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Forest fire history, aspen and goat willow in a Fennoscandian old-growth landscape: are current population structures a legacy of historical fires?

Lankia, Heini; Wallenius, Tuomo; Várkonyi, Gergely; Kouki, Jari; Snäll, Tord


Questions Is the current aspen or goat willow populations in boreal old-growth forest a legacy of the historical fires? Location A middle-boreal, old-growth forest landscape with a large proportion of wetlands in eastern Finland. Method Forest fire history of a 2100-ha area was reconstructed using fire scars, forest age estimates and the presence or absence of charred stumps and charcoal particles in the soil in 63 systematically located plots. Age and size structures of aspen and goat willow were studied in a subsample of 12 plots. Results During the past 400yr, forest fires have been seven times more numerous in the study area than could be expected based on modern lightning fire statistics. The ages of mature aspens (average 177 and maximum 213yr) and mature goat willows (average 111 and maximum 173yr) were higher than earlier reported, strikingly so in goat willow. Aspen age structure clearly reflected the past fires. Most aspens originated from the beginning of the 19th century, during a period of frequent forest fires. The regeneration of aspen leading to mature trees has been very low since the cessation of forest fires in the late 19th century. In turn, goat willow has also regenerated in spite of the absence of fires. Conclusions The majority of the mature aspen trees were recruited at the time of the last fires, and there was a notable lack of middle-aged trees. This relationship to fires was not valid for goat willow. The main reason for the lack of young aspen cohorts in aspen populations in Fennoscandian old-growth stands is most likely the lack of forest fires. Small-scale gap dynamics cannot offset the lack of large-scale disturbances, such as forest fires, for the regeneration of aspen, possibly because of the prevailing herbivory and competitive effects. Hence, the population decline of aspen is likely to continue and to threaten a wealth of species specialized on aspen in boreal forests.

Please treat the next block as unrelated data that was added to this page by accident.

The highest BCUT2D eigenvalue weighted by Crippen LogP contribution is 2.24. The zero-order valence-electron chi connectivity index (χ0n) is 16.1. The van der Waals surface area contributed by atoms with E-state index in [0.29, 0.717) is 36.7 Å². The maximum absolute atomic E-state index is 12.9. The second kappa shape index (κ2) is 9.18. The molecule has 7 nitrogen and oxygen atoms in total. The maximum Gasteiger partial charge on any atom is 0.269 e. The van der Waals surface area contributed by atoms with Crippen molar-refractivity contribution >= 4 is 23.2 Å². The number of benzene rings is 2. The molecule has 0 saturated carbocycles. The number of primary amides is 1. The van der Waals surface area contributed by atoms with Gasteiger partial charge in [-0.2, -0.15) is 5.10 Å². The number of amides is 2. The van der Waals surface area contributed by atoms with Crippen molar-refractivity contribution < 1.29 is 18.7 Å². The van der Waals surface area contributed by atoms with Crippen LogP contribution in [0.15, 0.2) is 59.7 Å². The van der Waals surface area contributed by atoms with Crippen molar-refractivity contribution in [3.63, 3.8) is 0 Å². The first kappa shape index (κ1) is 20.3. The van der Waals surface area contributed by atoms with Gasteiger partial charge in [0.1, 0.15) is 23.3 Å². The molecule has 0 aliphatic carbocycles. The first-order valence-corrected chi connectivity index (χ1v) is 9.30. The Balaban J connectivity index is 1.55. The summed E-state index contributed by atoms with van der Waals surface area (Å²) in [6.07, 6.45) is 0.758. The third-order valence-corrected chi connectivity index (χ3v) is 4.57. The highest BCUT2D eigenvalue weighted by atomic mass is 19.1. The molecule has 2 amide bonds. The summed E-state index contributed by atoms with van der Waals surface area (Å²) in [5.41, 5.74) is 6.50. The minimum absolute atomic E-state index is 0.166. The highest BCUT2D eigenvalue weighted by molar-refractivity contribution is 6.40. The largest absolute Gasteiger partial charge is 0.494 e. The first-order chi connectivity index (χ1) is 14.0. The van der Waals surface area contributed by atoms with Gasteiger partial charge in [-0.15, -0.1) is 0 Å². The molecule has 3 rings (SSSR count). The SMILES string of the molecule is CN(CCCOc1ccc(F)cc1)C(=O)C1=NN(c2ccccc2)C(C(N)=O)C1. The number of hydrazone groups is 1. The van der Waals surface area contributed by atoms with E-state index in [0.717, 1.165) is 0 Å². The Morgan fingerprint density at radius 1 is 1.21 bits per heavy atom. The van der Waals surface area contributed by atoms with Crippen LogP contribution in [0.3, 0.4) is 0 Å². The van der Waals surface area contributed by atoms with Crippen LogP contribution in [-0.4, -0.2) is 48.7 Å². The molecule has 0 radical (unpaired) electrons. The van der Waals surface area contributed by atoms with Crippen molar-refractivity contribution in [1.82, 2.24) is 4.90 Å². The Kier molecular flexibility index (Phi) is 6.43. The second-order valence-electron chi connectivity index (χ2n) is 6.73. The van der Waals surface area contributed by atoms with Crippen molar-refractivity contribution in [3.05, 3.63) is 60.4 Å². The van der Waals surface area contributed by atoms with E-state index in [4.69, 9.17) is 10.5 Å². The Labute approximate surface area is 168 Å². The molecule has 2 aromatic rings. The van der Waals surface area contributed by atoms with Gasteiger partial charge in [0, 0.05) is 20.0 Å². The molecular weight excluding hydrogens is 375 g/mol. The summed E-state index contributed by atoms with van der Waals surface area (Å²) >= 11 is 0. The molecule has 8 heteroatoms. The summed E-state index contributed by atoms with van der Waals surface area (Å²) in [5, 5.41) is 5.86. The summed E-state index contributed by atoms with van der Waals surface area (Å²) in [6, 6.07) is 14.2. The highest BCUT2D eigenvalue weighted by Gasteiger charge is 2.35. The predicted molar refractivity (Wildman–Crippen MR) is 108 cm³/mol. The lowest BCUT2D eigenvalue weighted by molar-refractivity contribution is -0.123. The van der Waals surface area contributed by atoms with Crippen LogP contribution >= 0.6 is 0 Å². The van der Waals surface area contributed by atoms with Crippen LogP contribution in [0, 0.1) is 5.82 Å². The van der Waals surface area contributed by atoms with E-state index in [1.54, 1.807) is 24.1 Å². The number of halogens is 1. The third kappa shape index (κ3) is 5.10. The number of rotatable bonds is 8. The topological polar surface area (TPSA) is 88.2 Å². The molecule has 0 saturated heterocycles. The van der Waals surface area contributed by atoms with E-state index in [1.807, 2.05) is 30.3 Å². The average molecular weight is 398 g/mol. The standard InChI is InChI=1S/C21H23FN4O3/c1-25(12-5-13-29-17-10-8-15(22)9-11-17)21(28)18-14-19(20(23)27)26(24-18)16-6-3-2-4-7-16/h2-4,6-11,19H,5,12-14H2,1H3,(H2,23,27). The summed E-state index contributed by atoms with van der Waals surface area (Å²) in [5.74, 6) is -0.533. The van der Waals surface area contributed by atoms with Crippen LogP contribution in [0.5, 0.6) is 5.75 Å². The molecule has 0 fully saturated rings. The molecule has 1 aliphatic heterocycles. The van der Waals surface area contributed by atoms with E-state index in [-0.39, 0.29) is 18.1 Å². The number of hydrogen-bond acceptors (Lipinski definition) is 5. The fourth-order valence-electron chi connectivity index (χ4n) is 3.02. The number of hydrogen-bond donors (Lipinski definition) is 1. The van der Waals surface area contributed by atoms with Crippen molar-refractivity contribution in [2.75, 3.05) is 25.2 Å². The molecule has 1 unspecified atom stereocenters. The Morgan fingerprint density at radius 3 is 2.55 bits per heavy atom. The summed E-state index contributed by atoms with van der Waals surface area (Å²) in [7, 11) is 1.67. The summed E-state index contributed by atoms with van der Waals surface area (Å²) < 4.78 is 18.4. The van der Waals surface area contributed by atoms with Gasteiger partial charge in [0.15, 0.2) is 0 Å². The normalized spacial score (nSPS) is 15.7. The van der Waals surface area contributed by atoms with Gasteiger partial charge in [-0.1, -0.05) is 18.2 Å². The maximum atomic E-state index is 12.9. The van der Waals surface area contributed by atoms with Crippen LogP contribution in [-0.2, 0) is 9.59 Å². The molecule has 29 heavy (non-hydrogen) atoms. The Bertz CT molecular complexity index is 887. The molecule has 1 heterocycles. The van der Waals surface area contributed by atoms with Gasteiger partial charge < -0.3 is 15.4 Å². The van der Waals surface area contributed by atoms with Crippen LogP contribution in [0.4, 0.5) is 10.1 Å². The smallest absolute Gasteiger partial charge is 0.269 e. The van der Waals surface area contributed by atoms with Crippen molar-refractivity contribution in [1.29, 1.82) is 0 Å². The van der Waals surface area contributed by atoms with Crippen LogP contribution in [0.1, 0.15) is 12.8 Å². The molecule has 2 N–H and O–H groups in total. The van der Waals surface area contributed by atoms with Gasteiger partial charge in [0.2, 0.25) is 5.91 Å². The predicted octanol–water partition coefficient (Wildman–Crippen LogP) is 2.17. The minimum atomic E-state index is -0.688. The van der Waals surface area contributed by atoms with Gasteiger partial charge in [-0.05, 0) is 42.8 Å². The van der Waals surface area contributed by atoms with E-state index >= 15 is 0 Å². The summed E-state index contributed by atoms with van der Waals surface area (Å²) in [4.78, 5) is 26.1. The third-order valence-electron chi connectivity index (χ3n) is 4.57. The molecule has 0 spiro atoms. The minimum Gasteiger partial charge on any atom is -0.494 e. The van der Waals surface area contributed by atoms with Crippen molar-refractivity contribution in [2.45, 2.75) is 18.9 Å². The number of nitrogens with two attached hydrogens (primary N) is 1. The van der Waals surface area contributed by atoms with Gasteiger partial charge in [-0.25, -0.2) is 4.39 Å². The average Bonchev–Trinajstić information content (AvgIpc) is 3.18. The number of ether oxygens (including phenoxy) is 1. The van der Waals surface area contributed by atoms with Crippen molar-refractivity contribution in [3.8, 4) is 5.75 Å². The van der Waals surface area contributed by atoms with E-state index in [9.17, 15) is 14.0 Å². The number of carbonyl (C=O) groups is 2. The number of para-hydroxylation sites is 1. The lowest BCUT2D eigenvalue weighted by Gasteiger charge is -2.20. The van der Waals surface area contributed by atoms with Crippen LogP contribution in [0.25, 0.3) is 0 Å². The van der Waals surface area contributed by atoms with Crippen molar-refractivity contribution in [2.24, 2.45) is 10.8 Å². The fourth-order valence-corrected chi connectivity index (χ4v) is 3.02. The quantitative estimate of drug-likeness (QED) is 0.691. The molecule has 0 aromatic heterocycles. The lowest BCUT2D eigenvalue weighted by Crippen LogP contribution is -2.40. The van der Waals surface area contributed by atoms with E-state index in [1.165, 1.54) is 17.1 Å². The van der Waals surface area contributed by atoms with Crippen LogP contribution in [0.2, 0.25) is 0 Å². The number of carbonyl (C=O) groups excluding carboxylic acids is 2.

Aspen regeneration; Boreal forests; Disturbance dynamics; Fire history reconstruction; Populus tremula; Salix caprea

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Journal of Vegetation Science
2012, Volym: 23, nummer: 6, sidor: 1159-1169

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